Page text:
Many "high achievers" have spent countless hours studying, memorizing and preparing... but they've never taken the time to get to know their teachers on a deeper personal or intellectual level. So they pick a few teachers whose class they got an A in, and ask them for a letter of recommendation.
What's the teacher supposed to say about you?
"So-and-so got a good grade and always handed in his homework on time. It was a pleasure having him in my class, and I think he will do well in college."
If you're not going to take the time to get to know your teachers -- to ask them how what you just discussed in class applies to scuba diving; or if they could go over that math problem you got wrong with you, even though it's not going to help your grade; or even just why they decided to advise the debate team or coach the soccer team -- it will clearly show in your letters of recommendation. And it will show two things about you:
1. There's no reason for admissions officers to expect you to engage with your professors in college. And remember: elite schools aren't elite because of all the book learning their students do. They're elite because they attract the best teachers and researchers in the world. If you're not going to take advantage of that -- if you're not going to ask questions that go deeper than, "Will that be on the test?" -- then you'd do just as well at a community college, and there's no reason to give one of their few spots to you.
2. You're not much of a community member. Remember: their goal is to build a diverse. Community. of students. If you submit a generic-sounding letter of recommendation, it indicates that you're the kind of student who shows up at the right place, at the right time; does what's required; and then goes home. What will you contribute to the university that another student with your grades and ACT scores couldn't?
I just got back from my 10-year high school reunion -- and it was a blast. I loved seeing all of my former classmates again -- and even meeting their wives and children. But you know what was my favorite part? Seeing my teachers. They had a profound impact on my high school experience, and I was truly blessed to have them in my life. If you can't imagine yourself saying that in ten years... there's a big chance you're not going to get the recommendations it takes to get into the Ivies.
What does this mean for you? What are some strategies you can take to avoid these two mistakes? Here are three ideas to get your started:
1. Fire your academic tutors. More often than not, academic tutors teach dependence and stunt your thinking and time management skills (trust me: I can always tell which students have been over-tutored). Learn how to do your own homework -- and, if you run into trouble, talk to your teacher. Ask her to meet you to go over a problem or an essay for 15 minutes before school starts. Show up with two coffees and two muffins -- one for each of you. When you get a paper back, see if he will go for a short walk with you to go over some of his comments after school. Get involved in a leadership position that allows you to work closely with one of your teachers. This is a great way for you to get to know each other more... without all the expenses and drawbacks of hiring a tutor.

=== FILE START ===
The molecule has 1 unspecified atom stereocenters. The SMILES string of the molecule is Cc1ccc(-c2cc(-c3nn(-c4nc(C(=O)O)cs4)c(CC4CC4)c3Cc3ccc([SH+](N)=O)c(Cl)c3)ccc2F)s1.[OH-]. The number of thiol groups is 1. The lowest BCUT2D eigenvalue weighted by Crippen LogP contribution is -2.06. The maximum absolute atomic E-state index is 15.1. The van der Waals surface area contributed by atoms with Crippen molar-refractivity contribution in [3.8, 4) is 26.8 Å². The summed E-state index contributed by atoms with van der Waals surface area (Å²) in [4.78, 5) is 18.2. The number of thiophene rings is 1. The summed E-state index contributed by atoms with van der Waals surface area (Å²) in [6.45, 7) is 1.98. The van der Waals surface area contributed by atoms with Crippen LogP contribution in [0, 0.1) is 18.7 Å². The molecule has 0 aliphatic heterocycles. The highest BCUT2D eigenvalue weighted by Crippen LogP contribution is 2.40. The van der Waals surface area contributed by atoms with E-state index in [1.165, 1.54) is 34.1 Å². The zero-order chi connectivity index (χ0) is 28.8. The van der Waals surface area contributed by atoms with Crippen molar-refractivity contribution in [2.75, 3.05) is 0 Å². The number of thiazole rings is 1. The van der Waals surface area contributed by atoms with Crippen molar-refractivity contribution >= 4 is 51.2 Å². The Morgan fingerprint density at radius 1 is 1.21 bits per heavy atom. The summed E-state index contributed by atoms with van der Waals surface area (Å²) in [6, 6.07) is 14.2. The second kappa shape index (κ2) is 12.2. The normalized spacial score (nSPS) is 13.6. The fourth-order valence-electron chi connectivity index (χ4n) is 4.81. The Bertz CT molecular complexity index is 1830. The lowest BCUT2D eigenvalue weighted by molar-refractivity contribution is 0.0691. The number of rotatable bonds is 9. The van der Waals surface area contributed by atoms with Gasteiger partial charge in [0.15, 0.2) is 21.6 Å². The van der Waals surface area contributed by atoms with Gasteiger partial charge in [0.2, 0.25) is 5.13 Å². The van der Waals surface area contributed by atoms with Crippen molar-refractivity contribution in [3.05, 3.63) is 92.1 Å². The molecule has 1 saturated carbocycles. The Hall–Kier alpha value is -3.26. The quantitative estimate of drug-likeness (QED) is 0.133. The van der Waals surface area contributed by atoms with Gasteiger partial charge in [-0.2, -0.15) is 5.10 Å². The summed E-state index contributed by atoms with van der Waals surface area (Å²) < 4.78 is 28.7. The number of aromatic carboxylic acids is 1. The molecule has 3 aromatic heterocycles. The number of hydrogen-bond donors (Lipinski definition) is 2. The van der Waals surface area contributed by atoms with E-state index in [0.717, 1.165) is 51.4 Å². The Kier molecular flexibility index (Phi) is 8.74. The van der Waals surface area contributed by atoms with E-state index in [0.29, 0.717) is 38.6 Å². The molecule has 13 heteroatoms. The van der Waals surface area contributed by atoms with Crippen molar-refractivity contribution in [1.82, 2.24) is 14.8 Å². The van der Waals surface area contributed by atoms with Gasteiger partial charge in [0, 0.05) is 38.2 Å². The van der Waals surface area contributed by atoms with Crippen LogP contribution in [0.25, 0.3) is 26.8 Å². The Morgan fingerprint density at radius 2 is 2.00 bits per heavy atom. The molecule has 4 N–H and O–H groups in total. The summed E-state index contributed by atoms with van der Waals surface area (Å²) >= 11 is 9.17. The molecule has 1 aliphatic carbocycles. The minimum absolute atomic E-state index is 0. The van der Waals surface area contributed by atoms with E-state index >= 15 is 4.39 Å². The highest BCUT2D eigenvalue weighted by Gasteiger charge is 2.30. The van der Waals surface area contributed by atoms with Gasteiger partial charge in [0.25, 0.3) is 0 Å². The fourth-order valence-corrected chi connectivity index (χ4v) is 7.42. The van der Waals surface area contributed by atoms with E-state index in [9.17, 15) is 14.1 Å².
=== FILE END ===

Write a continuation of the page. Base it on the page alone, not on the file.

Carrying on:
2. Hire a non-academic tutor. This could come in the form of a mentor or life coach who specializes in helping connect gifted young people with purpose, passions and opportunities they might not have realized, otherwise. (Not to shamelessly self-promote, but that's one of the services I offer at Paved With Verbs.) It could come in the form of a college student or professional who is working on something you'd like to learn more about. You could get together once per week (or even month) to do science projects, discuss papers or build something together. By the time you've got to start those college essays, you will have a wealth of experiences to write about.
3. At the start of your junior or sophomore year, think about who you want to be by senior year. What story do you want to write about in your essays? Be as crazy and outside-the-box as you want while you brainstorm. Then, sit down and list each step you'll have to take to make that story a reality. Make sure that each step is SMART: specific, measurable, attainable, relevant, and time-bound. If you get stuck... use it as an opportunity to get to know your teachers. Pick one you get along with. Tell them about your goals -- and ask them how they think you could get there. This will help you find a story to tell and get a great recommendation!
Students, how have you demonstrated purpose in your lives? Parents, how have you encouraged your child to develop their own unique interests and experiences. Teachers, how can your students get to know you better? Share your response in the comments! Or, if you'd like to learn more, Contact me.
Eva Glasrud completed her B.A. and M.A. at Stanford. She is now a college counselor and life coach for gifted youth.